Now a proud Vermicomposter!

So after 3 weeks of shipping drama (Suffice to say, the USPS sucks. They managed to lose TWO packages being sent to the house, ordered on different days and by different people.) my composting worms have finally arrived!! I didnt think to take a picture of them, but they came in a cute little fabric bag with plenty of peat moss. I must say, if you're in the market, I can definitely recommend Uncle Jim's Worm Farm. Their prices are reasonable and they have everything you need, whether you're just going for a tiny kit or a huge worm farm. Jim was also very understanding of the shipping troubles, and sent me another pack free of charge. :)

Now, I didnt want to spend a bunch of money on a composting bin, so I searched the internet and found a bunch of great guides out there for DIY bins for cheap! I got myself two 10 gallon bins from Walmart ($5 each) and my trusty drill, and got down to it.

 Be sure that the bins you get are not see-through! Worms live underground, they like the dark.

Heres the bins I got. You can see where I started drilling holes around the top edge of one of them.

I drilled 1/4 inch holes along the bottom of the tub for drainage, and 1/16 inch holes along the upper edge for air flow. I also put some 1/16 inch holes in one of the lids.

 And thats pretty much it! You can put the bin with holes inside the bin without holes, and it will catch any water leaking out (Called "worm tea", which also makes a really good fertilizer, supposedly) If your bins sit right inside eachother with no space in between, I suggest putting some blocks or something in the bottom of the one to raise the other one up a bit off the bottom. I'll probably have to do this.

Then comes the fun part! I filled my bin up with a bunch of ripped up cardboard I had laying in wait for this very purpose, a bit of food (a banana peel and the used filter (and grounds) from my coffee this morning), some newspaper, and a few leaves that I picked up from outside. Get everything a bit damp (but not wet, you dont want to drown them!) and then dump in the worms!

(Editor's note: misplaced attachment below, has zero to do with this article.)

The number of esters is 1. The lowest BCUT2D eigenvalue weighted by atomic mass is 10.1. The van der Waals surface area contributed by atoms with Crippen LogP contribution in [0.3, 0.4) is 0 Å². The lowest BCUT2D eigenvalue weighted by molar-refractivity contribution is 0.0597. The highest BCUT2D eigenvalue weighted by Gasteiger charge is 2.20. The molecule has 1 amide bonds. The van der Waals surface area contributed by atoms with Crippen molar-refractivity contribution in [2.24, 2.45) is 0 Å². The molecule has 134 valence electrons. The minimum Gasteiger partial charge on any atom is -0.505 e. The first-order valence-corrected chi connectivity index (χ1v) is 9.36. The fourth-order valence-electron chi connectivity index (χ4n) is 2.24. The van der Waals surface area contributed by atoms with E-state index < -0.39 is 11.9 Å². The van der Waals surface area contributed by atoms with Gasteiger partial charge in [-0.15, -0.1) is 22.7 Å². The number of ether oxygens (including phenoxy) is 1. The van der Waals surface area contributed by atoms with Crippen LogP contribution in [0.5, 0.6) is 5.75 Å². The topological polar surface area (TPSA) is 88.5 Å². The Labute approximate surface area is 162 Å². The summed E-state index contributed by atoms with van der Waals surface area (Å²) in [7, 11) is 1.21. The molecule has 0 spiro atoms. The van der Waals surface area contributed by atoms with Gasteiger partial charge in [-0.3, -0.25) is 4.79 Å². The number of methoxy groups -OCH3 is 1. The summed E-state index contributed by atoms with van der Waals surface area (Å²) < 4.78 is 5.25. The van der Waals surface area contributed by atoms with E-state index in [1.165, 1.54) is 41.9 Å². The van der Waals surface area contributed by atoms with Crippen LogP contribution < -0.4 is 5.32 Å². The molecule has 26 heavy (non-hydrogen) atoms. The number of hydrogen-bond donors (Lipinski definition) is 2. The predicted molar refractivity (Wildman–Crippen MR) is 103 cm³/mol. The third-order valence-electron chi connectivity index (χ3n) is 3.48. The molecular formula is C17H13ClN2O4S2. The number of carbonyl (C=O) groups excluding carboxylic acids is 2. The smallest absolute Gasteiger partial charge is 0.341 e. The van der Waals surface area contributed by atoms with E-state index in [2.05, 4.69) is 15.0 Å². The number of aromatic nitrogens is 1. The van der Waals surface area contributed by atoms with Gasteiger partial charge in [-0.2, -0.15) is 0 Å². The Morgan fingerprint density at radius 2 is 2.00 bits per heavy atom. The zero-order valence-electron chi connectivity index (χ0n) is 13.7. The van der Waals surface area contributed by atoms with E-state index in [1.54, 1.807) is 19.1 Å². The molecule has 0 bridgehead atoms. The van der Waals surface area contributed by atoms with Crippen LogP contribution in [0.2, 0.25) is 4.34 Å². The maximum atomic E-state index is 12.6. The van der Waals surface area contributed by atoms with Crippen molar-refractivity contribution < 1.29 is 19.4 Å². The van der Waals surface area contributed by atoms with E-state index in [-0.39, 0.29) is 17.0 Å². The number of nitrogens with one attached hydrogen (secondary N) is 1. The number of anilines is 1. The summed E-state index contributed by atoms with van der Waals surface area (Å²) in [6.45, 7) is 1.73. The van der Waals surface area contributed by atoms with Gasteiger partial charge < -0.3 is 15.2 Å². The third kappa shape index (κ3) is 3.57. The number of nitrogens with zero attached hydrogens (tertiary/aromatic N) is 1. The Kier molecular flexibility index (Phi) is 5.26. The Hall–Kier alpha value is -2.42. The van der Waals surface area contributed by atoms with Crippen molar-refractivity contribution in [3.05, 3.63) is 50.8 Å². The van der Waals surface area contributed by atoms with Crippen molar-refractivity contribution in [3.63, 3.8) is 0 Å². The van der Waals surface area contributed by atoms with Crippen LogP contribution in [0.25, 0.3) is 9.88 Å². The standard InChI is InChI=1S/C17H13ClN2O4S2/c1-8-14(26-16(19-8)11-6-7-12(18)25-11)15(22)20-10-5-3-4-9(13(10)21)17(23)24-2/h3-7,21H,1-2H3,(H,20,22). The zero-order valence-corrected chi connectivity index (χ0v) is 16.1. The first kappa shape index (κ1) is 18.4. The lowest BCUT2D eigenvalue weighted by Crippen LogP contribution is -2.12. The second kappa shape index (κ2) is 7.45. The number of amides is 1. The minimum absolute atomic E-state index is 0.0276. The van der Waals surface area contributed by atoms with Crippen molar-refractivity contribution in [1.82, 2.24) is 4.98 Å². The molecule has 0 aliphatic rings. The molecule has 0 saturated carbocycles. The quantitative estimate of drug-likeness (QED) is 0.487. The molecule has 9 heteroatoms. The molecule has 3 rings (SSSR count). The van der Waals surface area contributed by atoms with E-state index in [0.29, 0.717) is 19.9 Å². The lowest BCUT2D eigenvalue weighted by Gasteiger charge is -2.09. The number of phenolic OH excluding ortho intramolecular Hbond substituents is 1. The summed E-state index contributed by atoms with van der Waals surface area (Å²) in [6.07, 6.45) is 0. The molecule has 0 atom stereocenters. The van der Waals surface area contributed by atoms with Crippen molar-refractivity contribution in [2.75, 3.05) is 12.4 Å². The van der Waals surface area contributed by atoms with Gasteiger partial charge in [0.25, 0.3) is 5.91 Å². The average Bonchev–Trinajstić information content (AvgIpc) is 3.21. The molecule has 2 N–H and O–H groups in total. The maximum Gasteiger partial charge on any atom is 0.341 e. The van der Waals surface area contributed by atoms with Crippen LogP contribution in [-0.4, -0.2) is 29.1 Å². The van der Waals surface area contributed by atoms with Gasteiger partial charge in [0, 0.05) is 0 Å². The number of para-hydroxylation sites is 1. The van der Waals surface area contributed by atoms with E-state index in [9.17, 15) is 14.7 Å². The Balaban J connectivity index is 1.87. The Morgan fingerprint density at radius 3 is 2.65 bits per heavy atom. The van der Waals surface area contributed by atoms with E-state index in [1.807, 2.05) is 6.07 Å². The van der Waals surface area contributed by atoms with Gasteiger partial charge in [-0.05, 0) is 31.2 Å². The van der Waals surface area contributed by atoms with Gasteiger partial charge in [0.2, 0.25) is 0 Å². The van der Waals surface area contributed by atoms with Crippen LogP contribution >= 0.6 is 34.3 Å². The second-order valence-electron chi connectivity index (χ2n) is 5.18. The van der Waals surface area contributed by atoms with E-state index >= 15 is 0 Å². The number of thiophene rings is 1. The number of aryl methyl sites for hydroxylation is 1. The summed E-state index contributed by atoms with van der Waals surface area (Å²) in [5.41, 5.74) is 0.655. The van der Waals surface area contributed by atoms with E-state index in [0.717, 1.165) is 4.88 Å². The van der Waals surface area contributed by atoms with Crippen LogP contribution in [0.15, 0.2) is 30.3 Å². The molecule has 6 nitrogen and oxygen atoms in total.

You can see what my bin looked like filled up here, with the worms I just dumped in on top. Then I covered it all up with a solid piece of damp cardboard (To deter smells, flies, ect)

Snap on the lid (with air holes), and there ya go! A self-turning, self-aerating, self-contained, low-maintenance, low-cost compost bin! Now you just need to pick a place to keep it. I'm keeping mine inside, since it gets pretty hot out here still and I dont want to roast them. They're supposed to be able to withstand between 40-80 degrees F, but I dont want to risk it. They're currently residing in the spare room, since the roommates werent cool with them sitting in the kitchen. (losers :P)

I plan on using the castings that these little guys make to fertilize my container garden when I get that started in the spring. I'm sure I'll have a surplus, so I'll also probably end up drying and packaging it, and sending it off to family and friends as Christmas gifts and such. Maybe even sell it if anyone shows an interest!

This is my first time doing this, so I'll definitely post updates as I go along if anything interesting happens! Right now they're recovering from their trip through the mail, hopefully they settle well into their new home!

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